The mothership, The Journal of Democracy, reminds its readers that 2022 marks the 20th anniversary of Steven Levitsky and Lucian A.Way’s important series Elections without Democracy dealing with the rise of competitive authoritarianism. For the student of opposition parties, their lesson is a bit different than intended. In short, power is a competitive pursuit with or without free and fair elections. No matter how authoritarian a government, somebody will seek to grab what they have. The opposition has a choice of defining itself by its principles or by its behaviour as just another pit bull in the ring. A cynic would easily come to conclude few governments see democracy as anything but a nuisance to be imitated but not followed. For the Opposition to take the same stance is to surrender, indeed lose, an important advantage. Even at a cost, the Opposition is expected to hold to a higher standard.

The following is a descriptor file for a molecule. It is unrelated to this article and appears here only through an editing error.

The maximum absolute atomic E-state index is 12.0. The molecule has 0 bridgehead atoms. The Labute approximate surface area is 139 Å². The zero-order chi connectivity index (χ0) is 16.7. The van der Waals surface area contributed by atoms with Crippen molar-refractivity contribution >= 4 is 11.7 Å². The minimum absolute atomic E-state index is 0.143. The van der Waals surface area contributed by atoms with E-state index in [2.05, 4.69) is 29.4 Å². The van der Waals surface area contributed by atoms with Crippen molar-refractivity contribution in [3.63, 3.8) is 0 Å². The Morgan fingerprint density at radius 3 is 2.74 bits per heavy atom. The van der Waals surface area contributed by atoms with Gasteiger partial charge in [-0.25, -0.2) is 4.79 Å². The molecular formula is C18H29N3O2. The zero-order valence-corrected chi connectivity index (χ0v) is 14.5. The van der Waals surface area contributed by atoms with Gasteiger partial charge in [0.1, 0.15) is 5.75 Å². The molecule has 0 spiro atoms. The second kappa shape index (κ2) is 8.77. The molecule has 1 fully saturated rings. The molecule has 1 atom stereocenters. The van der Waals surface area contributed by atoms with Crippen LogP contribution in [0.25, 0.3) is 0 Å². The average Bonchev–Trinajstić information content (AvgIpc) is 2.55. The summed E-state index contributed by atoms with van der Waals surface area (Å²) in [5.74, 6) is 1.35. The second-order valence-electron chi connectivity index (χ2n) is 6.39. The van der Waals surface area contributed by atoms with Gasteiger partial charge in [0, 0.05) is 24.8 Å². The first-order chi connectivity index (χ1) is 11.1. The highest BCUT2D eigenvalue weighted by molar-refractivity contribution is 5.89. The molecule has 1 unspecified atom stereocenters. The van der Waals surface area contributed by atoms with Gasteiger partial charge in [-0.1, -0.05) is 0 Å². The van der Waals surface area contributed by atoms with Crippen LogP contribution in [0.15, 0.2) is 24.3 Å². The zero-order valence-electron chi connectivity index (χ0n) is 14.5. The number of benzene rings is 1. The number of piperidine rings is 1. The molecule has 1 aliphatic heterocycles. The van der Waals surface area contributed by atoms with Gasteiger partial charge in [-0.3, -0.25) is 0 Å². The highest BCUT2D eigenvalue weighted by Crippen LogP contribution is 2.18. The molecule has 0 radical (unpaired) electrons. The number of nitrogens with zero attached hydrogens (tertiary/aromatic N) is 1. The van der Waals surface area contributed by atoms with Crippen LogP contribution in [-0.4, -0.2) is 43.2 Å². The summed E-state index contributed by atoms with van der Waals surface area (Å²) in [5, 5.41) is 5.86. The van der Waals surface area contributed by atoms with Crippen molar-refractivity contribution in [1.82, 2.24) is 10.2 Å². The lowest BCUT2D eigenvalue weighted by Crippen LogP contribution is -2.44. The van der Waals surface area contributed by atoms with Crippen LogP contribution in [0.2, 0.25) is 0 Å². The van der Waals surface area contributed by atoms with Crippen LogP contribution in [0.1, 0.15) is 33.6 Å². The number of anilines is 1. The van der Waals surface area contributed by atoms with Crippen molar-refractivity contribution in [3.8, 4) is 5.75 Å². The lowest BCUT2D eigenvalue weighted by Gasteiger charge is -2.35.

Opposition International’s message is that a democratic victory matters more in the long run than simply pyrrhic winning. There is no road but the long road.
The Sermon on Mount Obvious finished for today.